December Challenge Equipment

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Nov 6, 2010
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With December generally being a busy month for people, I have been thinking about a challenge that might be more fun, something new, and not terribly time-consuming.

I am brewing an idea for it, which is currently under blankets gelling, and I think it will be a go. However, it requires a mold like a PVC pipe with secure bottom (not just plastic wrap), a Pringles can or similar, or as I have used, an empty plastic 2 pound lye bottle from Essential Depot (I keep the lids to prevent air exposure so keep that around). If people want to have a few goes, that would mean saving a few containers that you can use. I wanted to give a heads up now so people can eat chips, use lye, or get that PVC mold of your dreams and not have to scramble come December.

Also, this is not something I would recommend for a 7 pound mold. Doing 16 ounces batches would be perfect.

If my tester is complete crap, I will post that it was so no one has to save things for nothing.
The plastic boxes that crystal lite drink mixes come in work really well. They have a plastic top that snaps on so i just cut off the bottom and turn it upside down to use. I do put some tape over the lid to prevent any leakage.

Mary Lou
The challenges are generally for CP. They may be possible for HP, but not making soap that way myself, I'm not certain how well that method lends itself to the challenges.

I think people generally put a tube of freezer paper, plastic side in, in the can. If the bottom is lined the same way chai tea cartons are, they are soap safe.

Save the lids for the cans, too. They'll come in handy.
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Perfect! I actually moved 2 pringles cans from Alaska. :oops: But that didn't stop me from buying more in Montana because here I found the small 1.4 oz cans. I only have one though -- I bet I'll need more!:p
I like to line my Pringles can with the bendable cutting boards from Dollar Tree. Just use a little double sided tape to hold it in place and bam! Reusable liner that you can push out.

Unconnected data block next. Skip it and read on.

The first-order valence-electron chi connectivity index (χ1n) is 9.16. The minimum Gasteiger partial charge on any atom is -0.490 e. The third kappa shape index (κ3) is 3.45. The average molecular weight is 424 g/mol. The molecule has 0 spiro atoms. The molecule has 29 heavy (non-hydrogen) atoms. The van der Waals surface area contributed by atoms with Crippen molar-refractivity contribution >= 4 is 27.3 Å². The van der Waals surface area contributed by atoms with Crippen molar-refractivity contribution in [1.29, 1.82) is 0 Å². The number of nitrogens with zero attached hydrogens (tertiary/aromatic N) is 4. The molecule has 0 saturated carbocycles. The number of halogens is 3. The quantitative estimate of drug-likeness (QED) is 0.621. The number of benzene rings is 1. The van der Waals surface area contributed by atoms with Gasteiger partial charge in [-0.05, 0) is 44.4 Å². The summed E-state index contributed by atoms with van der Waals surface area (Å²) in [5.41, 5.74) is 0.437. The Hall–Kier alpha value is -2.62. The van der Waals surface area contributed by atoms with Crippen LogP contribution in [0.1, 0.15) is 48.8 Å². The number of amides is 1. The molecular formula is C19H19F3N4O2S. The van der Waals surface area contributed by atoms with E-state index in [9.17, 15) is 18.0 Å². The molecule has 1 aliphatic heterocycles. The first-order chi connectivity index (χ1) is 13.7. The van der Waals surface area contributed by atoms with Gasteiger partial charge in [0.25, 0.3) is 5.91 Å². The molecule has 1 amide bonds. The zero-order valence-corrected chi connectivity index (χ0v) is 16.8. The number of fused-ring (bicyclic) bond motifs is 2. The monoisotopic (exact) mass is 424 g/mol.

I've had a can of Pringles on top of my fridge for a couple of months, hoping to getting around trying to use it as a mold. I can't stand the taste of them (I tried them years ago when my mother offered me one when first hit the market). She liked them but I thought they were dreadful.

Hope out kitchen remodel will be finished in time for me to participate in the December challenge.
How on earth does one unmold a PVC mold? Or a Pringles can without tearing it up for that matter? I knew you could do this, but often wondered how you ever got it out.
How on earth does one unmold a PVC mold? Or a Pringles can without tearing it up for that matter? I knew you could do this, but often wondered how you ever got it out.

I made some soap in a Pringles can and ended up just tearing it. Now, I have friends buying Pringles and saving the cans for me. That way, I don't have to worry about the calories. ;) Or saving the cans.
How on earth does one unmold a PVC mold? Or a Pringles can without tearing it up for that matter? I knew you could do this, but often wondered how you ever got it out.

I use a can opener to take the bottom off of the Pringles can and then flip the can over and use the top as the bottom. Saran wrap and rubberband the bottom and then add the plastic cap for extra security so soap doesn't come out. Line the can with freezer paper or a bendable plastic chopping board. You can find them at Dollar Tree. Use a little double side tape to get hold the board or paper in place. If you cut the freezer paper or cutting board a little longer than the length of your Pringles can, you can use the extra paper/board as leverage to pull it out or push it out the other end when your soap is ready to unmold. The chopping board is sturdy enough that I sometimes just take the plastic cap off and just push the soap right out. Hope this helps!
I wonder whether it is necessary to line a Pringles can. I contacted them a while ago to ask what the can is made of and this is their reply:

"The can is made up of five components:

Liner: this is the inner part of the can in contact with the product. It in turn is made up of three components - a modified polyethylene layer and an aluminum foil layer both bound onto a paper layer. All these components are fully approved for use with foods.

Body: the main body gives the can its strength and is made of partly recycled cardboard.

Label: the printed labels are made of coated paper

Top lid: the peelable top lid is made of foil and PET
the recloseable top lid is made of low density polyethylene

Metal base: The metal bottoms are purchased separately and put onto the can in the plant after the product has been added. They are made from tin-free steel."

I haven't tried to use it without a liner yet but I am tempted to try.